On the one hand, many landlords simply believe they have winning arguments, and have not had luck reaching agreements out of court.

"Unless there is a specific provision in the force majeure clause that mentions a pandemic or government order, odds are a court is not going to view COVID-19 as a force majeure condition," said Cohen, who recently helped an office landlord plaintiff win a dispute in 1140 Broadway LLC v. Bold Food LLC et al, in the Supreme Court of the State of New York, New York County.

The judge in that dispute found that aspects of Common Law such as frustration of purpose and impossibility did not let the tenant off the hook for months of missed rent payment earlier in 2020.

But landlords also have their lenders to be concerned with, and many landlords will file suits feeling pressure from lenders. The suits go both ways, with tenants also filing to get out of leases.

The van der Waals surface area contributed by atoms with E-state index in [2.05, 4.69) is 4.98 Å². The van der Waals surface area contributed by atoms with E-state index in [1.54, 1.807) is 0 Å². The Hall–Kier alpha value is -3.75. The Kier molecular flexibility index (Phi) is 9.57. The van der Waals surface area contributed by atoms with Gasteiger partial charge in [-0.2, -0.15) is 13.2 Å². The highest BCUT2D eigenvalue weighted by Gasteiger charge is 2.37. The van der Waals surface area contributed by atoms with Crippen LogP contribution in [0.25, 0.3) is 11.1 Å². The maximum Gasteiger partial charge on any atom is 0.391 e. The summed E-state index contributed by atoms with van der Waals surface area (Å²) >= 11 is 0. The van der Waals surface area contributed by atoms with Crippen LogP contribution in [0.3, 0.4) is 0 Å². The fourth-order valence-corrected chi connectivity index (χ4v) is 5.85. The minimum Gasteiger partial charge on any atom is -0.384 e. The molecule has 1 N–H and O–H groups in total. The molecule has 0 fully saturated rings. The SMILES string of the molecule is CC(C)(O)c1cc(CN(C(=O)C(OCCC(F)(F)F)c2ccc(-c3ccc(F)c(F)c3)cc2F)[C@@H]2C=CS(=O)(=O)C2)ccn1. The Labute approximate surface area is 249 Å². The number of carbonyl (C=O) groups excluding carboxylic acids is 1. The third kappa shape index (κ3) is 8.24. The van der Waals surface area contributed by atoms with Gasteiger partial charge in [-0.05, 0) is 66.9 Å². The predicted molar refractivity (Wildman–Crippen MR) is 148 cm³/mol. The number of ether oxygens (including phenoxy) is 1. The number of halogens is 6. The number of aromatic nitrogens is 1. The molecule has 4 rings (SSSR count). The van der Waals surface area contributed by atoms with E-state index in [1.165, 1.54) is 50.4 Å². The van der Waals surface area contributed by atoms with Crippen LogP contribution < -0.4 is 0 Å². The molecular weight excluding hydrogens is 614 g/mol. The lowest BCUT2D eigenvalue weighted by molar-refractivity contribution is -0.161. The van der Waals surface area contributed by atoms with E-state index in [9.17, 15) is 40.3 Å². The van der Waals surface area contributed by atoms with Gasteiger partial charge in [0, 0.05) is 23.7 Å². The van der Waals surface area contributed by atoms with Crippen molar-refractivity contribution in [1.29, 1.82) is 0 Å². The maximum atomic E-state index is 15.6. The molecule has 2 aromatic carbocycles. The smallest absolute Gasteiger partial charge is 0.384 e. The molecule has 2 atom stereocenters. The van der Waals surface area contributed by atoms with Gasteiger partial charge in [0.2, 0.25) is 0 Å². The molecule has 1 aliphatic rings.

"We already know there is a significant percent of tenants that are paying no rent … In the next three to six months you're going to see an explosion of litigation in this area," Weiner said. "There will be a breaking point. Tenants will need to sue preemptively to get out of their lease or the landlord will have to sue to satisfy their lender."

And as time goes on, landlords are also getting impatient, experts say.

"This is just the tip of the iceberg," Weiner said. "It's going to peak over next two to three months. More and more tenants are preemptively filing claims for declaratory relief. … We've yet to see it run its course in the commercial real estate realm."

Indeed, while parties are still seeking out-of-court solutions, many will find court is the only viable option.

"If you can't work it out, it leaves you with two options: live with it or litigate it," Lynch said.

--Editing by Amy Rowe.

Correction: An earlier version of this story misstated the name of a case. The error has been corrected.